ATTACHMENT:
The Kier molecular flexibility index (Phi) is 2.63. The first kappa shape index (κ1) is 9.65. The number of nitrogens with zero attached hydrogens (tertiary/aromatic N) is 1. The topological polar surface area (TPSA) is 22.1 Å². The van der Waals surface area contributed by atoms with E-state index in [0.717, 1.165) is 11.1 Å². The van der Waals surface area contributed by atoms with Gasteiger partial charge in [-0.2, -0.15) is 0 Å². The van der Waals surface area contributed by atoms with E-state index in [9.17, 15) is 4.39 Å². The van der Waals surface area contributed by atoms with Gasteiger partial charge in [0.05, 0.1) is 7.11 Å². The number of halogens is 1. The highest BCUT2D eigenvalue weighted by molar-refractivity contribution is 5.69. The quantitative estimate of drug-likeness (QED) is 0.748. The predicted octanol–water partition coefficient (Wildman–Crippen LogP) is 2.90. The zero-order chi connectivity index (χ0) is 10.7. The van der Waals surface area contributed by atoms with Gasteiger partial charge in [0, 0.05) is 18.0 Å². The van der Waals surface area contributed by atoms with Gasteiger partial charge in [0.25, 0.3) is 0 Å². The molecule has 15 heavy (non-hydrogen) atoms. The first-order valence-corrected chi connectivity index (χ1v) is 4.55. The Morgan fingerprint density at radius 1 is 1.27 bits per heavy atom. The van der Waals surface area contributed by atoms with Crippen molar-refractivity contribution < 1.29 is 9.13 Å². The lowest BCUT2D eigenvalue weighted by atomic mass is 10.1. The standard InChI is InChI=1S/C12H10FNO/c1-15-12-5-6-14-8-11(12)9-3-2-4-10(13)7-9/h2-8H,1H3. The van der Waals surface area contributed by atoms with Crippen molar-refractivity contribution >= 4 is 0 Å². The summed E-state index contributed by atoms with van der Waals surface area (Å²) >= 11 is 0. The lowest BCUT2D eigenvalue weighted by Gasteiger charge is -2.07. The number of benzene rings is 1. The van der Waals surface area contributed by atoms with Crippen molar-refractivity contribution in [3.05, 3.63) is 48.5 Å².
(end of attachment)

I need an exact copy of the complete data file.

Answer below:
The Kier molecular flexibility index (Phi) is 2.63. The first kappa shape index (κ1) is 9.65. The number of nitrogens with zero attached hydrogens (tertiary/aromatic N) is 1. The topological polar surface area (TPSA) is 22.1 Å². The van der Waals surface area contributed by atoms with E-state index in [0.717, 1.165) is 11.1 Å². The van der Waals surface area contributed by atoms with Gasteiger partial charge in [-0.2, -0.15) is 0 Å². The van der Waals surface area contributed by atoms with E-state index in [9.17, 15) is 4.39 Å². The van der Waals surface area contributed by atoms with Gasteiger partial charge in [0.05, 0.1) is 7.11 Å². The number of halogens is 1. The highest BCUT2D eigenvalue weighted by molar-refractivity contribution is 5.69. The quantitative estimate of drug-likeness (QED) is 0.748. The predicted octanol–water partition coefficient (Wildman–Crippen LogP) is 2.90. The zero-order chi connectivity index (χ0) is 10.7. The van der Waals surface area contributed by atoms with Gasteiger partial charge in [0, 0.05) is 18.0 Å². The van der Waals surface area contributed by atoms with Gasteiger partial charge in [0.25, 0.3) is 0 Å². The molecule has 15 heavy (non-hydrogen) atoms. The first-order valence-corrected chi connectivity index (χ1v) is 4.55. The Morgan fingerprint density at radius 1 is 1.27 bits per heavy atom. The van der Waals surface area contributed by atoms with Crippen molar-refractivity contribution < 1.29 is 9.13 Å². The lowest BCUT2D eigenvalue weighted by atomic mass is 10.1. The standard InChI is InChI=1S/C12H10FNO/c1-15-12-5-6-14-8-11(12)9-3-2-4-10(13)7-9/h2-8H,1H3. The van der Waals surface area contributed by atoms with Crippen molar-refractivity contribution >= 4 is 0 Å². The summed E-state index contributed by atoms with van der Waals surface area (Å²) >= 11 is 0. The lowest BCUT2D eigenvalue weighted by Gasteiger charge is -2.07. The number of benzene rings is 1. The van der Waals surface area contributed by atoms with Crippen molar-refractivity contribution in [3.05, 3.63) is 48.5 Å².